Essar Energy and Camkids – spot the connection

Essar Energy (ESSR) is a FTSE-250 Indian oil company where minority shareholders are none too happy about a proposal from the majority owners (the Ruia family) to make a bid for the company at 70p. It floated at 420p in 2010 on the London Stock Exchange and joined the FTSE-100, but it has shown substantial losses in the last two years. Standard Life has described the move as “cynical opportunism” and seem to believe that the offer undervalues the future prospects of the business. The share price has been as low as 55p recently.

It was interesting to attend a presentation by Camkids (CAMK), a Chinese footwear and garment company, last night (17/2/2014) at a Mello event. Camkids is like many Chinese companies listed on overseas markets (in this case AIM) in that it now looks remarkably cheap on fundamentals, but buyers are still not in the market for the shares.

Here’s some of the key numbers: Forecast p/e of under 3 and forecast dividend yield of over 6%. The company has positive cashflow with RMB 294m in the bank (that’s £30m at the current rate of exchange equivalent to almost half the market cap). In addition it is growing quite rapidly and has a high return on capital. With a growing market for high quality children’s wear to the booming middle-classes in China (and a policy of only one child per family which might soon be relaxed), it looks well positioned. But since mid 2013 the share price has been heading downhill. Why?

The presentation by non-executive directors Jacques-Franck Dossin and Richard Sweet was competent, although it would have been good to have some samples of the companies products available. But it was when the questions came that doubts started to creep in. Here are some of the questions and answers (summarised and paraphrased for brevity) with some comments added:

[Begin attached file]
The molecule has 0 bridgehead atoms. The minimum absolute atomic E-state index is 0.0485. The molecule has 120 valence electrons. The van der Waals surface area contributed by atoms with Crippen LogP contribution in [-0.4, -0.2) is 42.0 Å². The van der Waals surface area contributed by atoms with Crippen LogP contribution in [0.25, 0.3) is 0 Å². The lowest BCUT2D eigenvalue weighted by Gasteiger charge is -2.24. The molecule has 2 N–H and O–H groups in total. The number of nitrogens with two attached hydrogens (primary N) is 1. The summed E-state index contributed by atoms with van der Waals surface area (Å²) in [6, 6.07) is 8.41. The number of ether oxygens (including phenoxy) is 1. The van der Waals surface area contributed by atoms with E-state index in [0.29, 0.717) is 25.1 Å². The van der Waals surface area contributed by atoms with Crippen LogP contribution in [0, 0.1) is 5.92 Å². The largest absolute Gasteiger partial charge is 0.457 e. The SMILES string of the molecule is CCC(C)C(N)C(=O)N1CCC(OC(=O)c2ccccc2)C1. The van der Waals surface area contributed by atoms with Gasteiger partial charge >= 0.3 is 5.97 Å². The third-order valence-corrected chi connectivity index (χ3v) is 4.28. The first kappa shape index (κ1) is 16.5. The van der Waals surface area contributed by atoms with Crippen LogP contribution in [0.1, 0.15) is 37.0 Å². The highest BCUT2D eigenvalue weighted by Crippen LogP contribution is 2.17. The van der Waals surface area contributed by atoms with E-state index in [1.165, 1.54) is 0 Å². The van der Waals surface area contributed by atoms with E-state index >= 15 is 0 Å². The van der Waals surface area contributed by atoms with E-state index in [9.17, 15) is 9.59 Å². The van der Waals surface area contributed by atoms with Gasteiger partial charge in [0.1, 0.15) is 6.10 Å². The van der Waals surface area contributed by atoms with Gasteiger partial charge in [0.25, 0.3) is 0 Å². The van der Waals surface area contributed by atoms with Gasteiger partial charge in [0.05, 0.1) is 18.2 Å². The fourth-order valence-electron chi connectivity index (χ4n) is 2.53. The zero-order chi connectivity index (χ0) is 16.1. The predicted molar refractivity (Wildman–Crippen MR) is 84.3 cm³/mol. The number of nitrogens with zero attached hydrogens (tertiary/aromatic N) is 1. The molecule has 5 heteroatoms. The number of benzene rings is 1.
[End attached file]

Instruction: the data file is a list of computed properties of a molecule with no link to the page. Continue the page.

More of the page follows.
Question: Has the Chairman or other directors bought shares in the company recently? Answer: No but having directors acquire shares may be seen as fine in some countries but we were advised it was not appropriate in the UK. Comment: I think this is referring to the grant of options or shares to non-executive directors as part of a remuneration package. But there is surely nothing to stop them buying shares in the market. It is generally a good idea for all directors to hold shares, but non-executives should not have such a large holding that it would prejudice their independence.

Question: Why were credit terms extended to 120 days? (this arose after it was pointed out that the debtors figure was very high (RMB 317m on annual revenue of about RMB 900m). Answer: This was necessary due to responses from competitors. Comment: this seems to be a common problem in Chinese companies. High debtors not just damage cash flow even if extending credit terms keeps the customers happy – it creates a very substantial risk of future write offs.